In addition to its sheer size, the Mega Bommer is a wonderfully unsubtle design – all wings and bombs and guns and jets. Not only is it exceptionally hard to take down, loaded to the rafters with dakka (including a full flak cannon battery every bit as deadly as the ground-based version), but it also carries the final word in indiscriminate destruction – the mega bomb itself. 

I quite like this model and I have put it on my wish list.

Rogue Trader Space Ork Raiders

One of the nice things about Warhammer World is that they don’t ignore what has been before. Here is an original box of Space Ork Raiders from the Rogue Trader era in the late 1980s.

Space Ork Raiders

These Orks were metal castings and are smaller than their later bulky bigger  Orks that came later. Though they had similar poses the castings were all different. I really like the artwork on the box, which is somewhat abstract but it works for me.

I did have this boxed set and this is one of them.

Not entirely sure where all the other Orks went…

I might see if I can find them, or even try and find a box on eBay.

The box was useful as well, as there was an expanded polystyrene tray in the box that the metal miniatures came in, but this meant that it was also useful for carrying the painted miniatures in, to games and for storage. As a result my box became somewhat tatty.

 

Rogue Trader Space Ork Dreadnoughts

I liked these Space Ork Dreadnoughts when they were released back in the 1980s.

They had a certain charm, even they had Imperial weapons on the  arms.

They were a little challenging to put together, well I was using an epoxy resin which took ages to cure, so could only do one part at a time. Today I would probably use the superglue.

LE24 Sleazy Rider

As with my Ork Warbuggy photographs, I recently found the original photograph of LE24 Sleazy Rider, so I decided to rescan them as I had only low-res ones on the site.

Sleazy Rider was a Citadel Limited Edition released in July 1987. At the time it was £1.95, which though appears cheap today, wasn’t then!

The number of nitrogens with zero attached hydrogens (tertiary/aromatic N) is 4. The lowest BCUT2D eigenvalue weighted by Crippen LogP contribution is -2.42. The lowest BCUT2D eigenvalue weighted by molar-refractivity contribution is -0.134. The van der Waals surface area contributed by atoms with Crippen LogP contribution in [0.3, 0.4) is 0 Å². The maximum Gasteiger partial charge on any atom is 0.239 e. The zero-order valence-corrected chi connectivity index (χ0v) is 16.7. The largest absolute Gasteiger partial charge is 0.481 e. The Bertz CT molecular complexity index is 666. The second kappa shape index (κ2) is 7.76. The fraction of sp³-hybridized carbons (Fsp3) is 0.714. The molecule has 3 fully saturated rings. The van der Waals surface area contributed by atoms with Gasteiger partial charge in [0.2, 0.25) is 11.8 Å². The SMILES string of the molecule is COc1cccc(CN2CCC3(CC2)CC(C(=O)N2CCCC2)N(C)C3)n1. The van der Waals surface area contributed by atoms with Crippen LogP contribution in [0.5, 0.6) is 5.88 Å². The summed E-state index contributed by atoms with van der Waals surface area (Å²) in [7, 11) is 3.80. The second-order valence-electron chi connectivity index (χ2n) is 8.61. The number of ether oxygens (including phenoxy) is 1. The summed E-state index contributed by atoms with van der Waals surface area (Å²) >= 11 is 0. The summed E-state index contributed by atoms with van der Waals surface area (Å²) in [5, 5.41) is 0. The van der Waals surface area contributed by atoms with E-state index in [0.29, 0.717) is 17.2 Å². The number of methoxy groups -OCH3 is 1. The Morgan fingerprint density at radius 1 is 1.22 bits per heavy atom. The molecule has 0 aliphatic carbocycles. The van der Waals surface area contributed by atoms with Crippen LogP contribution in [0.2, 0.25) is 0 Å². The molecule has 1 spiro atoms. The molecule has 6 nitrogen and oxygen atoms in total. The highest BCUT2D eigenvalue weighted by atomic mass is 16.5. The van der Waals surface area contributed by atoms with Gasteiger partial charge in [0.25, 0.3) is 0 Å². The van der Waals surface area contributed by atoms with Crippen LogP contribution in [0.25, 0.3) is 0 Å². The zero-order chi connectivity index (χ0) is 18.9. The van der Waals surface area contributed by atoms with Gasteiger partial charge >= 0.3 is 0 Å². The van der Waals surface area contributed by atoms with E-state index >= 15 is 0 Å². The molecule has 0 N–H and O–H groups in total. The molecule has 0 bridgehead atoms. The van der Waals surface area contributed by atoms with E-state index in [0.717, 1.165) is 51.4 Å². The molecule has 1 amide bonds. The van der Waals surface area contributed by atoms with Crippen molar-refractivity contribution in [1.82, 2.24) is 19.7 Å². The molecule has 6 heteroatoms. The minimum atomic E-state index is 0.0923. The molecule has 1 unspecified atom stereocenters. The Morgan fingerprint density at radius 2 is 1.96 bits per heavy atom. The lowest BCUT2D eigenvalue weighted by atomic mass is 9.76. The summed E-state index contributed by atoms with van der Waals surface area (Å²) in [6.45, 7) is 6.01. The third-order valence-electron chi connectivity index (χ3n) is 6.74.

This is Sleazy Rider the original Orc biker (at that time there were no Orks just Orcs).
This is Sleazy Rider the original Orc biker (at that time there were no Orks just Orcs).

Despite the bike, the hemet and the shotgun this was a fantasy model, Sleazy was an Orc not an Ork!

This is Sleazy Rider the original Orc biker (at that time there were no Orks just Orcs).
This is Sleazy Rider the original Orc biker (at that time there were no Orks just Orcs).

The advert from White Dwarf #91 has text talking about a fantasy ‘car’ race involving vehicles with steam boilers and Snotling Pump Wagons.

‘Dad was hero,’ gasped Mad Sid, ‘he died out on the track…’ A silence fell upon the tribe as their leader wiped a tear from a piggy little eye. ‘Dad was a real orc, an orc with a dream! All he ever wanted was to win the Undun Appoluz. It was neck and neck coming up to Death Pit Corner. Dad was on the inside with the Stunty Evulcan Evul on the outside. As they went into the bend, Dad opened up and went into the lead. For just one second he was in Evulcan’s sights…’ A lump came to Mad Sid’s throat, ‘the bolt hit the steam boiler. They never found Dad. It took three weeks to fill in the crater.